• Kelly


It may come as a shock to you, but I don’t give money to homeless people. Now, before you think I’m a completely selfish jerk of a person, let me explain why and what I do instead.

When Rob and I first moved to Hawaii, we lived pretty far from each other (in traffic time, not miles) using public transportation. We often met downtown in Honolulu or hung out in Chinatown. I experienced significant culture shock, but not because I was suddenly a minority as a Caucasian in an Asian-Pacific community. It was the homelessness epidemic that threw me.

Coming from suburbia in Michigan, I was stunned to see so many homeless people. They were everywhere!

Whole city blocks had their sidewalks wholly taken over by homeless tent cities. Bus stations reeked of urine, and public park bathrooms covered in feces and blood. Parks overrun with people sleeping on bedbug-infested mattresses laid out under massive, sprawling banyan trees deterred people from any would-be picnic attempts. Some of them would even drop their pants and take a poop right on the sidewalk in front of office buildings in the business district! It was DISGUSTING!

It was nasty for reals, Peeps!

It broke my heart to see people living in the United States of America – in “paradise,” at that! – in the squalor and degradation of those in a third world country. At the same time, it thoroughly grossed me out. Home girl doesn’t do bugs! I don’t do dirt. I don’t do smelly. I puke easily. If I even think too long about something I find gross…you get the picture.

Rob and I, being cheerful, generous givers, decided we would help the homeless and create little care packages for them, as many churches and other organizations do.

So, we set out for Kmart off Nimitz Highway and purchased several hundred dollars of sanitation products, snacks, other items we felt would be useful for those living on the streets, etc. Then we boldly asked Kmart if they could give us a bunch of bags and lend us a table to use to assemble them. To our surprise, they did! They set up a folding table, lent us some chairs, and gave us a stack of grocery bags, setting it near their security area by the exit. We spent a good hour or so packing every one of those bags with toothpaste, toenail clippers, cheese crackers, and so many other goodies. Many shoppers stopped by to ask what we were doing, and some even helped us create a few bags! It was fun.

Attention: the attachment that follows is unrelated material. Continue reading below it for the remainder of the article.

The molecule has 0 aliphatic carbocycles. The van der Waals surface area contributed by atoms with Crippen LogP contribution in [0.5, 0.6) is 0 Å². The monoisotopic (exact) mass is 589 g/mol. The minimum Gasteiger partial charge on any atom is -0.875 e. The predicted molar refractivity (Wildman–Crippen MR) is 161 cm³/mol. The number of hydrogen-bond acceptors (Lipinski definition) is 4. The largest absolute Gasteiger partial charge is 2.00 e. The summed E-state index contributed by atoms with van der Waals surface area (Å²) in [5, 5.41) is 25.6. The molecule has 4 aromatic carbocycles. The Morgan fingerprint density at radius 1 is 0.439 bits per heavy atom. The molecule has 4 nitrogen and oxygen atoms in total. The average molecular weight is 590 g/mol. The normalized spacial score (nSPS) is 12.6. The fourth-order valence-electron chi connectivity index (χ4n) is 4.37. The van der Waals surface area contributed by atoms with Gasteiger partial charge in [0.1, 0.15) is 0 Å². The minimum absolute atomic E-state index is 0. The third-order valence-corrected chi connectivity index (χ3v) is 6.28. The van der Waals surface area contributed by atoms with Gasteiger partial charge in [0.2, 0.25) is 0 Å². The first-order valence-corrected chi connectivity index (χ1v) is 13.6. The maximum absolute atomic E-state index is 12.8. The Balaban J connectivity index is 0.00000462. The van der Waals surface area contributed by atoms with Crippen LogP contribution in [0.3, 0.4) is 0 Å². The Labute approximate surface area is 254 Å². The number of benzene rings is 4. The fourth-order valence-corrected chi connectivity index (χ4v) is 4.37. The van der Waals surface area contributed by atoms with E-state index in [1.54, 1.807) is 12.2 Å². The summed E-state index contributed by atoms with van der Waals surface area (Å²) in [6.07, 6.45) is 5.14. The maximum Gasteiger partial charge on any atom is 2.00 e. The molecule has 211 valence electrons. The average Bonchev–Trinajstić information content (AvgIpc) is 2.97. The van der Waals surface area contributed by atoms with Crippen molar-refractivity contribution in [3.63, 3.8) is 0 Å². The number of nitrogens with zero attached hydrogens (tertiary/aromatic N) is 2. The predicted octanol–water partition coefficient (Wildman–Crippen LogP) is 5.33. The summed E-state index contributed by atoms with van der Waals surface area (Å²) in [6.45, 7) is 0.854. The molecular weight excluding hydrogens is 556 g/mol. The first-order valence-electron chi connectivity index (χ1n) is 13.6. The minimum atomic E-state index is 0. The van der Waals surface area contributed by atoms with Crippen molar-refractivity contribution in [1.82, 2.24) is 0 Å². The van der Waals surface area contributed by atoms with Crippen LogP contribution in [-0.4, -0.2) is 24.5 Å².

Then came the distribution.

I hate all things dirty and germy, and I have a pregnant woman’s nose 24/7, but I was able to receive grace from on high to override my disgust and my sense of smell to help these unfortunate people. We walked out of Kmart and went around the corner to Nimitz Highway where a small patch of grass had become home to about 15 or 20 people. We distributed some bags, chatted with the people, and then went on our merry way.

We drove through Chinatown as slowly as we could without holding up traffic, with our windows down, yelling, “Hey, you! Catch!” and tossing these bags full of love at the intended recipients whom we hoped were coordinated enough to catch them! We also gave away cash to many of them.

We felt so good about ourselves! Come on, you know you would, too!

We felt like we were really helping these individuals.

Then we experienced what it felt like to lose our residence to circumstance, and we had to scramble to make ends meet and find a home. After we experienced being homeless twice in this beautiful, yet freakishly expensive state of Hawaii, we realized we weren’t actually helping the homeless when we gave them money. We were enabling them to continue living in substandard conditions.

We weren’t helping local businesses, either.

You see, homelessness is bad for business.

You may be asking why that is relevant information. Allow me to elaborate:

1. Over 99% of U.S. employers are small business owners (Cision, 2016).

2. Small businesses in the U.S. employ 57 million people (StartBlox, 2018).

3. About 543,000 new businesses are started each month (Yahoo).

These small business owners work over 50 hours a week and many even more than 60 hours a week – twice that of their employees!